The Only Way is Up
Central banks responded to the financial crisis by slashing interest rates. In August 2007, the United States federal funds rate was 5.25 percent. By December 2008, it had fallen to 0.25 percent. After seven years of sluggish economic recovery, the rate remains stuck there.
As the U.S. economy picked up in 2014, pundits predicted a rate rise in 2015. But these expectations have been confounded by dramatic declines in prices recently across a broad range of commodities and stock indices. Investors fear an accelerated economic slowdown in China and knock-on effects on still‑weak U.S. and European economies.
Meanwhile the Federal Reserve has been sending mixed signals about the likely timing and size of rate rises. Many investors fear that a premature or overly large rate rise could be the final nail in the coffin for emerging market economies.
How worried should investors be? In other words, how likely is a material rise in U.S. interest rates and what would it mean for markets?
A Brief History of Interest Rates
To answer the first part of our question, we need to understand the history of U.S. interest rates and what drives it.
U.S. interest rates have been declining steadily since the early 1980s. (See Exhibit 1.) Inflation is part of the explanation. Before a lender can earn any real interest, the rate on their loan must first compensate them for the erosion of their money’s purchasing power when the loan is repaid. As inflation has fallen since the early 1980s, interest rates have automatically fallen with it. Moreover, the real rate of interest (the nominal interest rate minus the rate of inflation), which ultimately influences an individual’s propensity to save versus spend, has also fallen.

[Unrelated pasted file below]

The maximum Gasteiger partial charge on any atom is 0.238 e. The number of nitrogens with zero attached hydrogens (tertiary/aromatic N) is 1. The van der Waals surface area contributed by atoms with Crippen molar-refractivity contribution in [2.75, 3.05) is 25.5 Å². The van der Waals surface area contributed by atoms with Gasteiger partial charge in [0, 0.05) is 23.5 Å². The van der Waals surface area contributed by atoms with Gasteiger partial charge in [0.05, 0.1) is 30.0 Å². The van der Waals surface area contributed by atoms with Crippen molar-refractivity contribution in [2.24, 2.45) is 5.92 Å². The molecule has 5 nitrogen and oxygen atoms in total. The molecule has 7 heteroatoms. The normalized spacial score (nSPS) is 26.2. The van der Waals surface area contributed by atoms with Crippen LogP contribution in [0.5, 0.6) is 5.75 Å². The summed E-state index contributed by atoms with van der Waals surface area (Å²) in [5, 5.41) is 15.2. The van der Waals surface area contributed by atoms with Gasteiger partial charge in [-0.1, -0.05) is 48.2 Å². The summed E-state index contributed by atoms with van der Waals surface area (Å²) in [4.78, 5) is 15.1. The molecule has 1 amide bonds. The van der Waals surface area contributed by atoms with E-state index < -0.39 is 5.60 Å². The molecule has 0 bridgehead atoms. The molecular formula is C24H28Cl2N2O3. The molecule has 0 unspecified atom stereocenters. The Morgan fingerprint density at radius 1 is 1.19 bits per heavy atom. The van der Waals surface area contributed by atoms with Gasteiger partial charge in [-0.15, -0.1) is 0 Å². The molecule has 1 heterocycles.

Why have rates been falling?
Judging by media discussion of interest rates, you might easily believe that real interest rates are entirely at the discretion of central bankers. They aren’t. According to former Federal Reserve Chairman Ben Bernanke, “The Fed’s ability to affect real rates of return, especially longer-term real rates, is transitory and limited.”
In fact, the influence works in the other direction. The Fed aims to set interest at the so-called “equilibrium” rate. This is the rate at which borrowing is not so cheap as to cause “overheating” and consequent inflation, nor so expensive as to stifle spending and cause a recession. What this equilibrium rate is depends on economic circumstances beyond the control of the Fed.
For the past seven years, spending within the economy has been low as a result of high unemployment and the need to pay down debt built up during the pre-crisis boom. This depressed the equilibrium rate and required the Fed to keep rates low. The U.S. now appears to be re-emerging from this slump, pushing up the equilibrium rate. The general consensus is that rates need to rise because the risk of overheating has started to outweigh the risk of an economic contraction.
A Big Rise?
But by how much will interest rates rise?
The general consensus seems to be “not much.” According to such thinking, the Fed will gradually raise the fed funds rate to 2 percent or 3 percent, and even this may prove a brief peak. Structural changes in the economy, such as an aging population, mean that the equilibrium rate will continue to remain low over the long run, limiting the extent of any upward pressure.
Set against this view, however, is the evidence of history. As the earlier periods of Exhibit 1 show, nominal interest rates can reach extraordinarily high levels and even real rates can be as high as 8 percent.